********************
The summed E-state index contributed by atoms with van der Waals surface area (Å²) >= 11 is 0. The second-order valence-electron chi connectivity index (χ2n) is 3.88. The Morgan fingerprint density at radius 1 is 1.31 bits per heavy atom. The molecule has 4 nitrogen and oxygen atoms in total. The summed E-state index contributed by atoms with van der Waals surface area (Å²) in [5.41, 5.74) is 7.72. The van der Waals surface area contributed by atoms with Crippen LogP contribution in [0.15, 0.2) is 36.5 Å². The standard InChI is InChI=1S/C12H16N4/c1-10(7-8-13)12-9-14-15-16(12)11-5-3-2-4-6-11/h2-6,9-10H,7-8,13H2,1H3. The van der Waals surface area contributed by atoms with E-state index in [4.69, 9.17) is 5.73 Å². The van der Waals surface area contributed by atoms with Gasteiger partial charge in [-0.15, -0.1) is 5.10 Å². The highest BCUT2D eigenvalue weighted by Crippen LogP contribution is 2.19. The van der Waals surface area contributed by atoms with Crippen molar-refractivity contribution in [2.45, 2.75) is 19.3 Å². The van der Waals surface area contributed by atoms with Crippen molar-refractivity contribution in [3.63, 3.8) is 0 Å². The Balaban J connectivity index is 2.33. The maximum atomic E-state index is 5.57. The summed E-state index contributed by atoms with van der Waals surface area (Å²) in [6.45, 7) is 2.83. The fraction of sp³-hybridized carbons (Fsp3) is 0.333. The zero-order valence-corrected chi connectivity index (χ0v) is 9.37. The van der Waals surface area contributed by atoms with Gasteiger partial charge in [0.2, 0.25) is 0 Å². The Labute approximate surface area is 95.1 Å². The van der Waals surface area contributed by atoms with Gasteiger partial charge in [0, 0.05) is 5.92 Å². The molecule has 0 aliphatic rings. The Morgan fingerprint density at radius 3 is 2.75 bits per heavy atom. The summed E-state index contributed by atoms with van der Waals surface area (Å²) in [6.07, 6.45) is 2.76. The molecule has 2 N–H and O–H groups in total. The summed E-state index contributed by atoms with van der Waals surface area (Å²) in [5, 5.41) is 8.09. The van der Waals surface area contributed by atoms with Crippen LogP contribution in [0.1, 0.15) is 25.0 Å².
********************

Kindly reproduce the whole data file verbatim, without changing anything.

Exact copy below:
The summed E-state index contributed by atoms with van der Waals surface area (Å²) >= 11 is 0. The second-order valence-electron chi connectivity index (χ2n) is 3.88. The Morgan fingerprint density at radius 1 is 1.31 bits per heavy atom. The molecule has 4 nitrogen and oxygen atoms in total. The summed E-state index contributed by atoms with van der Waals surface area (Å²) in [5.41, 5.74) is 7.72. The van der Waals surface area contributed by atoms with Crippen LogP contribution in [0.15, 0.2) is 36.5 Å². The standard InChI is InChI=1S/C12H16N4/c1-10(7-8-13)12-9-14-15-16(12)11-5-3-2-4-6-11/h2-6,9-10H,7-8,13H2,1H3. The van der Waals surface area contributed by atoms with E-state index in [4.69, 9.17) is 5.73 Å². The van der Waals surface area contributed by atoms with Gasteiger partial charge in [-0.15, -0.1) is 5.10 Å². The highest BCUT2D eigenvalue weighted by Crippen LogP contribution is 2.19. The van der Waals surface area contributed by atoms with Crippen molar-refractivity contribution in [2.45, 2.75) is 19.3 Å². The van der Waals surface area contributed by atoms with Crippen molar-refractivity contribution in [3.63, 3.8) is 0 Å². The Balaban J connectivity index is 2.33. The maximum atomic E-state index is 5.57. The summed E-state index contributed by atoms with van der Waals surface area (Å²) in [6.45, 7) is 2.83. The fraction of sp³-hybridized carbons (Fsp3) is 0.333. The zero-order valence-corrected chi connectivity index (χ0v) is 9.37. The van der Waals surface area contributed by atoms with Gasteiger partial charge in [0.2, 0.25) is 0 Å². The Labute approximate surface area is 95.1 Å². The van der Waals surface area contributed by atoms with Gasteiger partial charge in [0, 0.05) is 5.92 Å². The molecule has 0 aliphatic rings. The Morgan fingerprint density at radius 3 is 2.75 bits per heavy atom. The summed E-state index contributed by atoms with van der Waals surface area (Å²) in [6.07, 6.45) is 2.76. The molecule has 2 N–H and O–H groups in total. The summed E-state index contributed by atoms with van der Waals surface area (Å²) in [5, 5.41) is 8.09. The van der Waals surface area contributed by atoms with Crippen LogP contribution in [0.1, 0.15) is 25.0 Å².